In a new study reported in the journal Circulation, scientists are describing the first objective evidence that gene therapy successfully helped patients grow new blood vessels and significantly increased blood flow to heart muscle. The study found that the treatment both improved tissue that had suffered from restricted blood supply and rescued areas of the heart that caused pain even when the patient was at rest.
The study, conducted by researchers at Tufts University School of Medicine and St. Elizabeth's Medical Center, was conducted with 13 patients, all of whom had chronic chest pain and had failed balloon angioplasty, coronary bypass surgery, or both. The patients underwent an imaging exam to determine which areas of the heart were deficient in blood supply and a new cardiac mapping test that can distinguish between normal and blood-starved heart tissue. They were then given injections of DNA for a substance called vascular endothelial growth factor, or VEGF, directly into four sites in the heart muscle where blood supply was blocked or compromised.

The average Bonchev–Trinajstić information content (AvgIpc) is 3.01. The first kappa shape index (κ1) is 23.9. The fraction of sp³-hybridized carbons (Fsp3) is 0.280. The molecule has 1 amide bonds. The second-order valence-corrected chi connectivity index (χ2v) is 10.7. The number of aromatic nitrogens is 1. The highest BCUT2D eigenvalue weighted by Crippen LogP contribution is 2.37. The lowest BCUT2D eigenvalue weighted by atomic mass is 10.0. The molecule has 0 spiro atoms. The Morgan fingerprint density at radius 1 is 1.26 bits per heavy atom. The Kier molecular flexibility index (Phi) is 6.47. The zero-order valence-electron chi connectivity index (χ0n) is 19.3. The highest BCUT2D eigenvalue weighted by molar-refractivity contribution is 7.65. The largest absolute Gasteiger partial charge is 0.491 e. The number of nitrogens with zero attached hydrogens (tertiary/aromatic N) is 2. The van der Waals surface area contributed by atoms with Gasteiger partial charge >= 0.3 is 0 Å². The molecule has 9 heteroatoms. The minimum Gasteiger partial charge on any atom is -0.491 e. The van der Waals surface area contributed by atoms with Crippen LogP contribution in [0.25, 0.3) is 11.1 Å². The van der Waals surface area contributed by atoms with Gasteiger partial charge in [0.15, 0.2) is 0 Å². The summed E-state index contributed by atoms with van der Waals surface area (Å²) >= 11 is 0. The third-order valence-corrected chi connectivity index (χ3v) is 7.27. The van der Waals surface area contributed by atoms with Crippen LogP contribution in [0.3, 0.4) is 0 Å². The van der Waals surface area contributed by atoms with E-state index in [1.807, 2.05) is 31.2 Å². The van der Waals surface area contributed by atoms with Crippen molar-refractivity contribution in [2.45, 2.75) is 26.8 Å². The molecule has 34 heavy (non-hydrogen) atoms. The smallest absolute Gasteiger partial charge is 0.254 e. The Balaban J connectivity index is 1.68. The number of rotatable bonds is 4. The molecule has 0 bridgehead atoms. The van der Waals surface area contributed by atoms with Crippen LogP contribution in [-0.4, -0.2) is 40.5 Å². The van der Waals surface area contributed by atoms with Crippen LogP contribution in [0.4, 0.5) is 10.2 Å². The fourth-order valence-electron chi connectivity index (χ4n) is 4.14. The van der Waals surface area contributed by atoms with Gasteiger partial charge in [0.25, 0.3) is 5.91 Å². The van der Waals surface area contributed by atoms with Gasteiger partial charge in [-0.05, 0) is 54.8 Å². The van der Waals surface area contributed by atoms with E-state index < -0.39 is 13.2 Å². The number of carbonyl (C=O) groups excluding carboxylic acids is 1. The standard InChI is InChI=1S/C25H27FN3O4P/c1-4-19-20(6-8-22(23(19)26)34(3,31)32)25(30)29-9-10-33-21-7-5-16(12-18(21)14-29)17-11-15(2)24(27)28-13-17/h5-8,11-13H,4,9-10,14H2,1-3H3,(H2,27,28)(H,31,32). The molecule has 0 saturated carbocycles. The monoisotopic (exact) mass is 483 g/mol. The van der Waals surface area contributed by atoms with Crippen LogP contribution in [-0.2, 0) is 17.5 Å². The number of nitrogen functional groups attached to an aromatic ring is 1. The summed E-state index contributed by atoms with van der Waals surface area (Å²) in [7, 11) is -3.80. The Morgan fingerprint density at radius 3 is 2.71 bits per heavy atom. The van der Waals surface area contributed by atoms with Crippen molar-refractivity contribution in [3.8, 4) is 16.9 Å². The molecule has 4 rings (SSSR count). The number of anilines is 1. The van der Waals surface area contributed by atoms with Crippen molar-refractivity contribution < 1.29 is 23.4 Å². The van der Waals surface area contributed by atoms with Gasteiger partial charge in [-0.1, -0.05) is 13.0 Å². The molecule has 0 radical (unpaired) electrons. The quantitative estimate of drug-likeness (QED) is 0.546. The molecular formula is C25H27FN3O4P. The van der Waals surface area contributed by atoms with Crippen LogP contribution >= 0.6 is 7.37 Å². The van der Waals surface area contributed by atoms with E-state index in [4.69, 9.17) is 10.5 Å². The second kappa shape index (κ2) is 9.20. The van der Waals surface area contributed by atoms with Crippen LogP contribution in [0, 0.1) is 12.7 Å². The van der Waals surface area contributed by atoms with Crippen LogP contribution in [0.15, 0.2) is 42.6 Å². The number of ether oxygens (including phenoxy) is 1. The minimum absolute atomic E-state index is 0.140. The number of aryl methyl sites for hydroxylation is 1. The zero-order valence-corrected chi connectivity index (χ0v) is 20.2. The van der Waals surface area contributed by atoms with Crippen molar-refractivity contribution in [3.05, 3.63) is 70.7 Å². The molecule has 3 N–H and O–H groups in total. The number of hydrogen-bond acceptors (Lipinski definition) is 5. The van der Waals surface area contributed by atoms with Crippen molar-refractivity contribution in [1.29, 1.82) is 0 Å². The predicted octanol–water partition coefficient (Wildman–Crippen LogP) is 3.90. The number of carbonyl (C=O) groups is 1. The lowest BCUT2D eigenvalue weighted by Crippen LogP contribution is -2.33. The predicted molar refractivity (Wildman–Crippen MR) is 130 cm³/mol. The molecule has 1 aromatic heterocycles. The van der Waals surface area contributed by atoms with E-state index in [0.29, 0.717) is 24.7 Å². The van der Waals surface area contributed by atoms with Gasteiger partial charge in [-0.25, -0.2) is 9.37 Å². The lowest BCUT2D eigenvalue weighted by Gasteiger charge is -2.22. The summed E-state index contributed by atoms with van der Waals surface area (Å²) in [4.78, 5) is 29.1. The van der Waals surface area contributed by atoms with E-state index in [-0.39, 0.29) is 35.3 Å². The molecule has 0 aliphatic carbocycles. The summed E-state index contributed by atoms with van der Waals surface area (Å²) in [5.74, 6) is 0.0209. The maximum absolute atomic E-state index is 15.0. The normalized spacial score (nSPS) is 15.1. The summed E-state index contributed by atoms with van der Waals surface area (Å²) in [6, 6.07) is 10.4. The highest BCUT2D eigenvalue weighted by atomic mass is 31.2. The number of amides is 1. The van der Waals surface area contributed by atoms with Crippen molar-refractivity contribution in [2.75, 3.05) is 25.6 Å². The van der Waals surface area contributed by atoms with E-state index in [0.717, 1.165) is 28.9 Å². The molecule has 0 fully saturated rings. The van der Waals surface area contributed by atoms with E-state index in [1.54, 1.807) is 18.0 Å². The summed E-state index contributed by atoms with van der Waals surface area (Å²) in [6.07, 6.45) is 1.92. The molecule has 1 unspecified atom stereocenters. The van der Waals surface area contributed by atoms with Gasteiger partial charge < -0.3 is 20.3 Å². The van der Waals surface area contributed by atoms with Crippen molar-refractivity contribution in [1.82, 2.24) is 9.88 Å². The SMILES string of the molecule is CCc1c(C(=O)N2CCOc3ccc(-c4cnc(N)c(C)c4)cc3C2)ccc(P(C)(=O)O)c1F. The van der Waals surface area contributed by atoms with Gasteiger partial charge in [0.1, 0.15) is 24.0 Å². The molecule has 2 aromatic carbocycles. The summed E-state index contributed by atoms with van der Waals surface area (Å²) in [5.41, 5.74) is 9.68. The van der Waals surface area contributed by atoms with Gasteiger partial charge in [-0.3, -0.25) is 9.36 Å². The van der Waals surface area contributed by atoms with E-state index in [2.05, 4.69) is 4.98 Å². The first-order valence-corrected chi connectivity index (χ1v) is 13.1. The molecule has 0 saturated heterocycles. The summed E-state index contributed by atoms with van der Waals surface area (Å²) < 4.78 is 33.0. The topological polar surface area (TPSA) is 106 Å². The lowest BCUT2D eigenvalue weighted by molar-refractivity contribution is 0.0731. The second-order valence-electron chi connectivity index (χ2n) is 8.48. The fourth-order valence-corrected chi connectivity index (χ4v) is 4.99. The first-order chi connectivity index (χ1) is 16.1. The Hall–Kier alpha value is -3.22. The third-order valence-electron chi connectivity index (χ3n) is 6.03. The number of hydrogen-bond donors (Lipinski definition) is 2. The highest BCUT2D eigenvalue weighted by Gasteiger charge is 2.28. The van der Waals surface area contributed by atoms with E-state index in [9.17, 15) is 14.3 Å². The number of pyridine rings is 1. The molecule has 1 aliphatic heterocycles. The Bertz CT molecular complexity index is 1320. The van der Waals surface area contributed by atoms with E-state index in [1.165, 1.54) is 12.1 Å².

Imaging and mapping studies were repeated after sixty days. Each test revealed that, on average, the amount of compromised heart tissue was substantially reduced. Post-treatment tests showed that in five patients, an area of heart muscle that was particularly damaged from lack of blood was completely revived. While these test results are promising, it is likely to be years before researchers know whether gene therapy, or angiogenisism, can predictably promote blood-vessel growth and provide a new tool in treating heart disease. For more information visit wvweb.com/news/JournalCirculation.